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As hybrid work becomes the prevailing model, office networks will need to accommodate employees who are using technology differently than they did before the pandemic.  

Employees coming into the office are bringing with them more mobile devices, increased reliance on bandwidth-intensive applications and the expectation they can work from anywhere in the office. 

By taking the following steps, networking leaders can adapt their wireless strategies to meet the needs of hybrid workers at the office. 

1. Prioritize video traffic on the back end

Video conferencing applications like Cisco Webex, Microsoft Teams and Zoom were widely adopted during the pandemic. Employees will continue to rely on these bandwidth-intensive applications to connect with remote peers when in the office

One of the easiest steps networking leaders can take is to enable video quality of service (QoS) on their wired switches. Video QoS isn't new. However, we find that many customers have not enabled it because pre-pandemic levels of video traffic didn't merit configuration changes. Chances are you have audio QoS enabled for traffic from IP phones and softphones. Video QoS is just as straightforward. Simply refer to documentation from your collaboration vendor to properly support your video conferencing application.

2. Design for dense capacity

Before the pandemic, many employees used hardwired PCs or at least had permanent workstations. However, the hybrid work model embraces fluid workspaces. The trends of hot desking, hoteling and collaborating in huddle spaces aren't going away. 

Networking leaders will need to shift their Wi-Fi focus from best-effort coverage to concentrated dense capacity. Adding more access points in existing locations won't cut it. Wi-Fi operators should conduct a site survey that accounts for how hybrid workers will be moving throughout the office during the day. This likely will mean adding more access points outside of traditional spaces like desks and conference rooms. 

3. Improve visibility 

With more access points and fewer hardwired connections, networking leaders will want to find ways to improve visibility into wireless environments

This could mean exploring a full-stack switching solution with wireless visibility or adopting a cloud-based controller that can provide a streamlined management regardless of how many access points are added. Solutions built for visibility also can help prioritize specific application and web traffic.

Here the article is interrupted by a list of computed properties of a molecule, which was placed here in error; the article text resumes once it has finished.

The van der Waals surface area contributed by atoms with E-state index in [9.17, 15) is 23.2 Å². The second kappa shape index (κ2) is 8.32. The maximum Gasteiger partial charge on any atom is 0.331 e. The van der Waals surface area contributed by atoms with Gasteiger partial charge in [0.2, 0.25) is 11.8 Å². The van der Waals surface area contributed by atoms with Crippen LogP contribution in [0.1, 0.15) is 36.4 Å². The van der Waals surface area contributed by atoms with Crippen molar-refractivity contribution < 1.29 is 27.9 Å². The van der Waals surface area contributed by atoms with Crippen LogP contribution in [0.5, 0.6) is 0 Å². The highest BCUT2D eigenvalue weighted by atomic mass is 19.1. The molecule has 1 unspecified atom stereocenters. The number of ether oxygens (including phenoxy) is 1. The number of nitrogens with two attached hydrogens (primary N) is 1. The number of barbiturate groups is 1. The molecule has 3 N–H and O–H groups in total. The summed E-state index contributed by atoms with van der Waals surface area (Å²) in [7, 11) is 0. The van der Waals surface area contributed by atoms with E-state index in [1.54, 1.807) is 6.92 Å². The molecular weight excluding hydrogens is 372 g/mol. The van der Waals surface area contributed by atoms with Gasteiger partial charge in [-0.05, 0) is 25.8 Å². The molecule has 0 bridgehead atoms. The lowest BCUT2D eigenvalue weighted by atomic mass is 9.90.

4. Don't let Wi-Fi 6E stand in the way of Wi-Fi 6 adoption

Networking leaders are hit with a lot of talk about Wi-Fi 6E. While Wi-Fi 6E allows 6E devices to access the 6 GHz spectrum, few devices are 6E compatible. For organizations limping along on Wi-Fi 5 (802.11 ac), it would be a mistake not to upgrade to Wi-Fi 6 now as it offers significant advantages for hybrid work. 

Wi-Fi 6 delivers speeds up to four times faster than Wi-Fi 5, which will aid with substantially reduced video latency. Aside from speed, it also offers more consistent data throughput. While Wi-Fi 5 drops off as simultaneous users grow, Wi-Fi 6 stays more linear, perfect for a mobile office in which employees are collaborating in nontraditional spaces. 

5. Double check device access and security

With hybrid employees bringing more mobile devices into the office, networking and security leaders will want to collaborate to make sure devices are securely provisioned and configured for easy access to wireless networks. 

Look for solutions that make it easy for IT to grant unique per device certificates and profiles. This could mean upgrading existing version of your network identity tools. Enabling self-provisioning role-based access methods for your end users can bolster your existing mobile device security policies.

6. Confront lead times with a multi-vendor approach

Supply chain issues are slowing down the delivery of enterprise technology. On average, customers wanting to refresh their Wi-Fi environments can expect to wait nearly twice as long for hardware than before the pandemic. 

To avoid delays in refreshes, networking leaders may have no choice other than to move away from single-vendor deployments. By architecting the office network for multiple wireless solutions, organizations will be able to source compatible solutions in a timely manner. 

Conclusion

The office is transforming into an environment where employees go to accomplish specific, collaborative tasks. As the nature of collaboration evolves so too must office networks. By adapting their wireless networking strategies, organizations can accelerate the office's role as a productivity hub for their in-office hybrid employees. 

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